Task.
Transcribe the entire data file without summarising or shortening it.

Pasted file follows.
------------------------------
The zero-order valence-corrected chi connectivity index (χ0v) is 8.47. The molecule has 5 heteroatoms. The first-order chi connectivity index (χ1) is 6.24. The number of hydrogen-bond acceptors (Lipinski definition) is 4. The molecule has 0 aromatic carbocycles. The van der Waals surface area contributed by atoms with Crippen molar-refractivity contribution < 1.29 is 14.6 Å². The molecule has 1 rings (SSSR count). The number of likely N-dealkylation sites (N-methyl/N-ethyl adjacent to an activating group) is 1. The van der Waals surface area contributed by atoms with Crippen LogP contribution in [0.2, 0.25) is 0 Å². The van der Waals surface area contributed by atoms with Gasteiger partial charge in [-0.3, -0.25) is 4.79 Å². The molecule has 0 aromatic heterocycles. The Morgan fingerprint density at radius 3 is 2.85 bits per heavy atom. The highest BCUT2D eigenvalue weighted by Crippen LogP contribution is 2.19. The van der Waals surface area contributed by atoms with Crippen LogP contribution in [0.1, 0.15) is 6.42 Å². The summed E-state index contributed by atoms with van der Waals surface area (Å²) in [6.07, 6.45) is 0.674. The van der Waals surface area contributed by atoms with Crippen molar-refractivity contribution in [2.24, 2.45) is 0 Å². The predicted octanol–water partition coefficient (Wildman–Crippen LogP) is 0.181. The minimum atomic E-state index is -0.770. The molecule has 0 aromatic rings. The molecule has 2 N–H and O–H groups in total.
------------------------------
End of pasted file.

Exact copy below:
The zero-order valence-corrected chi connectivity index (χ0v) is 8.47. The molecule has 5 heteroatoms. The first-order chi connectivity index (χ1) is 6.24. The number of hydrogen-bond acceptors (Lipinski definition) is 4. The molecule has 0 aromatic carbocycles. The van der Waals surface area contributed by atoms with Crippen molar-refractivity contribution < 1.29 is 14.6 Å². The molecule has 1 rings (SSSR count). The number of likely N-dealkylation sites (N-methyl/N-ethyl adjacent to an activating group) is 1. The van der Waals surface area contributed by atoms with Crippen LogP contribution in [0.2, 0.25) is 0 Å². The van der Waals surface area contributed by atoms with Gasteiger partial charge in [-0.3, -0.25) is 4.79 Å². The molecule has 0 aromatic heterocycles. The Morgan fingerprint density at radius 3 is 2.85 bits per heavy atom. The highest BCUT2D eigenvalue weighted by Crippen LogP contribution is 2.19. The van der Waals surface area contributed by atoms with Crippen LogP contribution in [0.1, 0.15) is 6.42 Å². The summed E-state index contributed by atoms with van der Waals surface area (Å²) in [6.07, 6.45) is 0.674. The van der Waals surface area contributed by atoms with Crippen molar-refractivity contribution in [2.24, 2.45) is 0 Å². The predicted octanol–water partition coefficient (Wildman–Crippen LogP) is 0.181. The minimum atomic E-state index is -0.770. The molecule has 0 aromatic rings. The molecule has 2 N–H and O–H groups in total.